To this a reply was sent, in which I maintained the understanding received at the conference, and that Prince Kung had admitted by implication that the Spanish government could appoint an assessor; for in his dispatch of the 8th ultimo, (inclosure 7,) he had affirmed as one reason for promoting Chãn, that he would then rank with the Spanish officers living in Cuba. “In all western lands,” I said in conclusion, “it is the usage, when one state sends a special deputy to another, for that state to designate an officer to meet and assist him in harmoniously carrying out the object of his mission. In the present instance such a course is necessary, in order that Chãn and his associates may not, on their arrival, entirely fail in the end for which they were sent to Cuba.”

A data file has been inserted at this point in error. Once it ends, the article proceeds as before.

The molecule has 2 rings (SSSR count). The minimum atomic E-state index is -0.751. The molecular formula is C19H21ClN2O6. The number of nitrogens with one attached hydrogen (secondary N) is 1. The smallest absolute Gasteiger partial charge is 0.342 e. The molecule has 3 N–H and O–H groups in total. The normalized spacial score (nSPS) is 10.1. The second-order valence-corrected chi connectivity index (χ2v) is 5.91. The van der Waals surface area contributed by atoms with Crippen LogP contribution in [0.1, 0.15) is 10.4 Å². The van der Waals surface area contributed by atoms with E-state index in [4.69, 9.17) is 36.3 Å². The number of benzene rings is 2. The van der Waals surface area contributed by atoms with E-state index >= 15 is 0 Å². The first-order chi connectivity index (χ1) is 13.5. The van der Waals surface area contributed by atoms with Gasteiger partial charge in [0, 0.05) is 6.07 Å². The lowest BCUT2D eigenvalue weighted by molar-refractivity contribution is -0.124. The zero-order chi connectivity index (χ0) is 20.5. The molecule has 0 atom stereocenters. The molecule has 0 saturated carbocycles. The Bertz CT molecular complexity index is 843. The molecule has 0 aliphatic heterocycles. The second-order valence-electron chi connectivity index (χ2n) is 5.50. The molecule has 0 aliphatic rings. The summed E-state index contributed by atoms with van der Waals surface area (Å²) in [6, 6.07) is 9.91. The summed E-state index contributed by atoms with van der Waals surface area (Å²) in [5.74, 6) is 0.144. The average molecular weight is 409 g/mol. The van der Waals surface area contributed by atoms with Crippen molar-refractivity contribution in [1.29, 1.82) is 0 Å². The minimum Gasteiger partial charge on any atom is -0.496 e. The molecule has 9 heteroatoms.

This was on the 30th instant; and at present all direct relations are suspended between the Spanish legation and the Chinese government. The two foreign associates have reached Peking to receive their instructions from the Yamun; and though there is no doubt about the real desire of the imperial advisers to make the inquiry to which their attention has been directed, and that it will be attempted, I should be greatly disappointed if the efficient and harmonious action of their commission and the five foreign consuls in Cuba should be neutralized by their quibbling over this point. They say that if the Cuban authorities prevent their commissioners from landing and carrying on the inquiry by direct inquiry among the coolies, that no better evidence of the truth of the charges of ill-treatment could be asked for, and the propriety of prohibiting further emigration to Spanish possessions is thereby fully justified. One would desire to obtain the fullest investigation of the actual condition of these laborers, and if it confirms the charges brought [Page 206] of inhuman treatment, so much the better if it is a step toward the abolition of the present system of contract labor in this empire.